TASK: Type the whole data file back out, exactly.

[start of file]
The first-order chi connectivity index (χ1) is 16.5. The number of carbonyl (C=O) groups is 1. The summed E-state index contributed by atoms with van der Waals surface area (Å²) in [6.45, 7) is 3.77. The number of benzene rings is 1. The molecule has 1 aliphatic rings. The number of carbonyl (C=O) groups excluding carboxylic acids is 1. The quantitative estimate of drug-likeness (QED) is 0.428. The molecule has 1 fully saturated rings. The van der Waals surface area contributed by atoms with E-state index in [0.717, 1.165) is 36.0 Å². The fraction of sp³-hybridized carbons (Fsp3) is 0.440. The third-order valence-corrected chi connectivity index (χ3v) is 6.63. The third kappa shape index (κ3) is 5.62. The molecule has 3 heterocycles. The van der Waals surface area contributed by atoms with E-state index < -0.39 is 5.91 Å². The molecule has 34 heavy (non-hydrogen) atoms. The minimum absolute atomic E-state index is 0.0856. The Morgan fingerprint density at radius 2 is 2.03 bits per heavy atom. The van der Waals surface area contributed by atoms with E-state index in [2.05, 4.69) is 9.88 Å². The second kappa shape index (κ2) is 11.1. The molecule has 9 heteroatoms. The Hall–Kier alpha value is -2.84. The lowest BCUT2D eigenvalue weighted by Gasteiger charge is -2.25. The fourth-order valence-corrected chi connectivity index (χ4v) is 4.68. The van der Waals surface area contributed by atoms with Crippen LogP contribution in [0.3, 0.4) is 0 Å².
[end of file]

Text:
The first-order chi connectivity index (χ1) is 16.5. The number of carbonyl (C=O) groups is 1. The summed E-state index contributed by atoms with van der Waals surface area (Å²) in [6.45, 7) is 3.77. The number of benzene rings is 1. The molecule has 1 aliphatic rings. The number of carbonyl (C=O) groups excluding carboxylic acids is 1. The quantitative estimate of drug-likeness (QED) is 0.428. The molecule has 1 fully saturated rings. The van der Waals surface area contributed by atoms with E-state index in [0.717, 1.165) is 36.0 Å². The fraction of sp³-hybridized carbons (Fsp3) is 0.440. The third-order valence-corrected chi connectivity index (χ3v) is 6.63. The third kappa shape index (κ3) is 5.62. The molecule has 3 heterocycles. The van der Waals surface area contributed by atoms with E-state index < -0.39 is 5.91 Å². The molecule has 34 heavy (non-hydrogen) atoms. The minimum absolute atomic E-state index is 0.0856. The Morgan fingerprint density at radius 2 is 2.03 bits per heavy atom. The van der Waals surface area contributed by atoms with E-state index in [2.05, 4.69) is 9.88 Å². The second kappa shape index (κ2) is 11.1. The molecule has 9 heteroatoms. The Hall–Kier alpha value is -2.84. The lowest BCUT2D eigenvalue weighted by Gasteiger charge is -2.25. The fourth-order valence-corrected chi connectivity index (χ4v) is 4.68. The van der Waals surface area contributed by atoms with Crippen LogP contribution in [0.3, 0.4) is 0 Å².